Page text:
These units are available in a single spectrum with an IR aiming laser and IR illuminator or an IR aiming laser and a visible laser. Some units offer an IR laser slaved with a visible laser to enable the user to zero the laser without the use of NODS. Some units will also offer an infrared illuminator. The illuminator acts as an IR flashlight and helps illuminate the area where your weapon is pointing to allow for better threat identification and a clearer view through your NODS by providing an IR light source and not just functioning off of ambient light.
The next step up would be a DBAL A3. This unit runs about $1250 and provides the opportunity to use IR and visible aiming lasers as well as an IR illuminator.
For a top end class 1 laser there is the B.E. Meyers MAWL C1+. The MAWL retails for $2500 and seems to dominate the commercial market lasers in performance. The aiming laser is still a class 1 and therefore a .7 milliwatt laser. Due to FDA regulations, the aiming laser is still more or less the same as any other aiming laser you will find in a class 1 laser. However, the MAWL C1+ has found a proprietary means of significantly boosting the capabilities of the illuminator to truly compete with many of the class 3 units currently available to military and LE on the market today. The MAWL also comes in a package that can be quickly disassembled and reconfigured to allow for ambidextrous use. The sizing and footprint of the MAWL is designed to be used with surefire scout lights and x series lights while still providing easy access to the pressure switches in a way that did not have to change the shooter’s support hand grip.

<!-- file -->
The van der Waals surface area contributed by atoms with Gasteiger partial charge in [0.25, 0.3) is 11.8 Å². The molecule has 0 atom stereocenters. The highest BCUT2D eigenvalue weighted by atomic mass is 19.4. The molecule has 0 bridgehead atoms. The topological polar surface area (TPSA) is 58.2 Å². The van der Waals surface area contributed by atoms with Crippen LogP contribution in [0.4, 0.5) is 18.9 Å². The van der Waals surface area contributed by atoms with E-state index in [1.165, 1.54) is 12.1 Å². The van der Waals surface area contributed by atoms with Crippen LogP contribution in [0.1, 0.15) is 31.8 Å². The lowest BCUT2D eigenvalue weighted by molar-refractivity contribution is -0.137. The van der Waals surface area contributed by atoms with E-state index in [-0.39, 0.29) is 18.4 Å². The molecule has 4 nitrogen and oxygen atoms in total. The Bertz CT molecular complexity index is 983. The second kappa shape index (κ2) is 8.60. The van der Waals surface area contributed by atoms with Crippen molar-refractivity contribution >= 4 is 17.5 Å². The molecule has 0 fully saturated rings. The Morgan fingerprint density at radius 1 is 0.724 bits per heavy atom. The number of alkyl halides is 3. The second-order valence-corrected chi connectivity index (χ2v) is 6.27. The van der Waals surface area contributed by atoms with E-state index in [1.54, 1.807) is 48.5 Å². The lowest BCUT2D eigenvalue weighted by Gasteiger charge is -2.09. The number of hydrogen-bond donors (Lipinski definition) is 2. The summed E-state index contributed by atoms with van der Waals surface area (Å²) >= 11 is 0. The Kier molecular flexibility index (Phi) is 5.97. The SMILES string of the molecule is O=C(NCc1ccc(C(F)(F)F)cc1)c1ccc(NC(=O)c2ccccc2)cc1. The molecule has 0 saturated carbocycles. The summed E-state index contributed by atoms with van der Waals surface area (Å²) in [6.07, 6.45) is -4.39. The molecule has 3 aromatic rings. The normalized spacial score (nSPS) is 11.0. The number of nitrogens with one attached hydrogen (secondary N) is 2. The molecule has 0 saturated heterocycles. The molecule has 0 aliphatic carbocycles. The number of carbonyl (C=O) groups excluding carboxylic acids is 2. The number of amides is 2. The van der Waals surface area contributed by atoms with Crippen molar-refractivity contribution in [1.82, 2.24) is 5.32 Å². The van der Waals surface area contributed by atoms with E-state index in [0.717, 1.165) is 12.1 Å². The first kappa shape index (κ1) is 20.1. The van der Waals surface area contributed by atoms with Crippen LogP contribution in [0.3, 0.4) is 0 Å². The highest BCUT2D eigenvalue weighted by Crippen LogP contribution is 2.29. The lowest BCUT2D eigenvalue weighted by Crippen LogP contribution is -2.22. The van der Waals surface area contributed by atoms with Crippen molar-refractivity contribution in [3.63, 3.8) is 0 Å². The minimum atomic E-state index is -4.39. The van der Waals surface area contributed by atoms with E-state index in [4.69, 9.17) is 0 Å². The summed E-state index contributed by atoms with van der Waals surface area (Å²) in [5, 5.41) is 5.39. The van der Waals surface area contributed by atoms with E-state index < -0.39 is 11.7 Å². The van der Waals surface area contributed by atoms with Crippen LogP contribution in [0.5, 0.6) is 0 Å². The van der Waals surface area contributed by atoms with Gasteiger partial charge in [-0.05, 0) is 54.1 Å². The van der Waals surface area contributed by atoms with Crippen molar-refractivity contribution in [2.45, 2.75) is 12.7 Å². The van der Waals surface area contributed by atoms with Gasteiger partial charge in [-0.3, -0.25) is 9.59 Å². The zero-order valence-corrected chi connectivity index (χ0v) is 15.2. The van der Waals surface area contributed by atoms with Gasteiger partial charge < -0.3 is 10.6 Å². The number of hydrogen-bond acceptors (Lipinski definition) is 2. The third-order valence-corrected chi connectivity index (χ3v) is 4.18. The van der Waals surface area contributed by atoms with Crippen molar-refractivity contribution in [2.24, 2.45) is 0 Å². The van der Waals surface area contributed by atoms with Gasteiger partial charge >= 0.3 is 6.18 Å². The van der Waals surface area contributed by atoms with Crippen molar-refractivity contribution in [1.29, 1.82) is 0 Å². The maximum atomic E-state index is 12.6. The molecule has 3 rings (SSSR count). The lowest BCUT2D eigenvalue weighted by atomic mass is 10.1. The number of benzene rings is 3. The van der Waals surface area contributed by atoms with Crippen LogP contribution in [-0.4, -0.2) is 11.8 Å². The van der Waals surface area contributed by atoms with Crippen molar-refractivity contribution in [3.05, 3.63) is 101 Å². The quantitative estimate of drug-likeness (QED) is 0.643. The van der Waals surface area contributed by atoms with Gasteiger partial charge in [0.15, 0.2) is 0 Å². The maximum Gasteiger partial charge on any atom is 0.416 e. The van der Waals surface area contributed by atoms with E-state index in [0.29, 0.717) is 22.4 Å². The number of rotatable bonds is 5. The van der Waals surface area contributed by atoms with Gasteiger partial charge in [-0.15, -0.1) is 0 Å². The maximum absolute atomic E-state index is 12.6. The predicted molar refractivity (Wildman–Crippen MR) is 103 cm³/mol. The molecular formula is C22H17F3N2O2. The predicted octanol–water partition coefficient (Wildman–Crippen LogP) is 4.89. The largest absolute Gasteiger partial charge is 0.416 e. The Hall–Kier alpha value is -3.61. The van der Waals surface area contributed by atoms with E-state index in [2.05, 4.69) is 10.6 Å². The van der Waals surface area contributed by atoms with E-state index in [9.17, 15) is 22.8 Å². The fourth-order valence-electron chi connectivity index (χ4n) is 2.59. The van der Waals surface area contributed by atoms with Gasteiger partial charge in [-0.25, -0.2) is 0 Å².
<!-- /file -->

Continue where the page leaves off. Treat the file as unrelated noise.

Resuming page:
The MAWL C1+ and its benefits are best understood by understanding the modes it offers. The illuminator is offered in short, mid, and long range based on an adjustment on the top of the unit. There are also two fire controls that offer different programmed settings for each of the long, mid, and short range settings as seen in the pictures below.
Each of the settings are used for different application. For a wide blooming illuminator at close range, you would utilize the short range setting, allowing for illumination up to 5 meters. As you reach out to the mid and long range settings, the emitter tightens and focuses the beam for less bloom but more penetration for improved visual identification of targets at distance.
The visible laser is also controlled by the distance setting to allow proper settings for indoor and outdoor settings as well as distance for the intensity of the green pointer.